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Has the Shell share price reached a bottom?

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As with almost all oil companies, if you want to know what will happen to the Royal Dutch Shell (LSE: RDSB) share price, you need to ask what will happen to crude oil. The negative prices of WTI crude – the US benchmark – have of course been making headlines. Being paid to buy someone’s oil seems ludicrous after all.

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The price of oil

As with all free markets, the interaction of supply and demand determines – in theory – the price of crude oil. The problem is that, much like the stock market, perceived or expected supply and demand have as much impact as actual supply and demand.

Unlike the stock market, crude oil a physical product, that needs to be stored in the real world. If you have read up on crude recently, you will know that the negative price is partly a result of concerns there is not enough storage capacity. This is in addition to oversupply and lack of demand caused by coronavirus.

One aspect that gets less of a mention however, is the influence of paper trading. This is the buying and selling of crude futures contracts with no intention of buying or supplying oil itself. This often determines commodity prices in the short term. This trading is almost entirely based on expectations, and is far more volatile than the fundamentals of crude.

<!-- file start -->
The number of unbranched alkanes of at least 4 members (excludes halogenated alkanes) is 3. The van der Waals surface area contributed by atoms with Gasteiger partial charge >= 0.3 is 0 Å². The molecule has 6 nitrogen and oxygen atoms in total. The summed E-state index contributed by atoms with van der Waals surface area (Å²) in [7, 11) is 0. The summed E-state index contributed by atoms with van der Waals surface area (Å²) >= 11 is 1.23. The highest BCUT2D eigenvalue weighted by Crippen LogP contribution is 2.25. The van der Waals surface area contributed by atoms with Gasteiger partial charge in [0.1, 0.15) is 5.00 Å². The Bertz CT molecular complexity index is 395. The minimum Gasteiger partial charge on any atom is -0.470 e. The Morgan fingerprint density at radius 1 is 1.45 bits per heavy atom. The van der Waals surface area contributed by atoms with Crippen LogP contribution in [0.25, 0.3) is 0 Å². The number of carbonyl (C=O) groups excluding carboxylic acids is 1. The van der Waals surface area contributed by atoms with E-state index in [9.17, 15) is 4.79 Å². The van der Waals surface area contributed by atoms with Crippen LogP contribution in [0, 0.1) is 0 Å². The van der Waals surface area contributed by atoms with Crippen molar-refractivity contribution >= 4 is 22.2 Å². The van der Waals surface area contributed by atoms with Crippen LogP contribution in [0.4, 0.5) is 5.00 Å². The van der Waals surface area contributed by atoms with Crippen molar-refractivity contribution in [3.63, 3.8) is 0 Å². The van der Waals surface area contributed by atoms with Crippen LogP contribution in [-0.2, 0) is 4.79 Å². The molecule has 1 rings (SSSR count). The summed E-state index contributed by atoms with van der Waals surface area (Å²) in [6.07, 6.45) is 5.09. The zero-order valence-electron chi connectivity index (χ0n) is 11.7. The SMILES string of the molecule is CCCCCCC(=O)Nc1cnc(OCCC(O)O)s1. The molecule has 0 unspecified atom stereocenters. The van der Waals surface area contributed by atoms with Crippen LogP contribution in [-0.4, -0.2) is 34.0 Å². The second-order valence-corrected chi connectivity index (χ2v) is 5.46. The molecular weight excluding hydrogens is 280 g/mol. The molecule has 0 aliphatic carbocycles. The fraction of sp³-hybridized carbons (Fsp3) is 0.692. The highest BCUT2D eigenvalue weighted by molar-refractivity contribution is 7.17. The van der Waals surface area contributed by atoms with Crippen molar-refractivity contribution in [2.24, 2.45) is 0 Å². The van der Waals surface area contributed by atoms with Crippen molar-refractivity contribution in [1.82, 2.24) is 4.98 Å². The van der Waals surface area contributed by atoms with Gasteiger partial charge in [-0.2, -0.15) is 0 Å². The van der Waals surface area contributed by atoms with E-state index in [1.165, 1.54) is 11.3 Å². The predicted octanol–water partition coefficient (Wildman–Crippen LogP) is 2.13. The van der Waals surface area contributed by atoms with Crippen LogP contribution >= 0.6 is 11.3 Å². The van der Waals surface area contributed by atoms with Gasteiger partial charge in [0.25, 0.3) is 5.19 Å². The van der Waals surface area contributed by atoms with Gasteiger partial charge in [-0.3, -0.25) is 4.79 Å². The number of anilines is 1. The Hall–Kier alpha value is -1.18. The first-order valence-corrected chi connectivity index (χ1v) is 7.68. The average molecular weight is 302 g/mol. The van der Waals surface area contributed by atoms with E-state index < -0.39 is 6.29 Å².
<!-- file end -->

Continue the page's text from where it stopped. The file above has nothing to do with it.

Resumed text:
The Shell share price

I say all this because it is worth keeping in mind when assessing the Shell share price. There are some fundamental weaknesses in oil right now, but these will eventually even out at far higher levels than the current price. Shell’s share price will gain accordingly.

To answer the title question, assuming no other major shocks to the oil price, I suspect the stock may indeed have reached a bottom. Having dipped below £10 per share in March, the shares have already bounced back to almost £14.

I do however urge caution. The market is far from secure at the moment, and panic selling in both crude and shares is far more likely than in safer times. Unfortunately it wouldn’t take much, I think, to send oil stocks lower once again. For those willing to invest at such times, however, this may be a dip buying opportunity.

Royal Dutch Shell is a fundamentally sound company. It has consistently paid out decent dividends, through both good years and bad. It has also shown a healthy attitude towards both diversification and green energy. No doubt its revenue and profit figures for this year will take a hit. But for those willing to invest for a year or two, I think the risks are probably quite low.

The Shell share prices started this year at about £23. When crude prices begin to recover, we would hope that at least some of this level would be regained. For those willing to take the risk, I think now could be the perfect time to buy Shell shares.

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Karl has shares in Royal Dutch Shell. The Motley Fool UK has no position in any of the shares mentioned. Views expressed on the companies mentioned in this article are those of the writer and therefore may differ from the official recommendations we make in our subscription services such as Share Advisor, Hidden Winners and Pro. Here at The Motley Fool we believe that considering a diverse range of insights makes us better investors.

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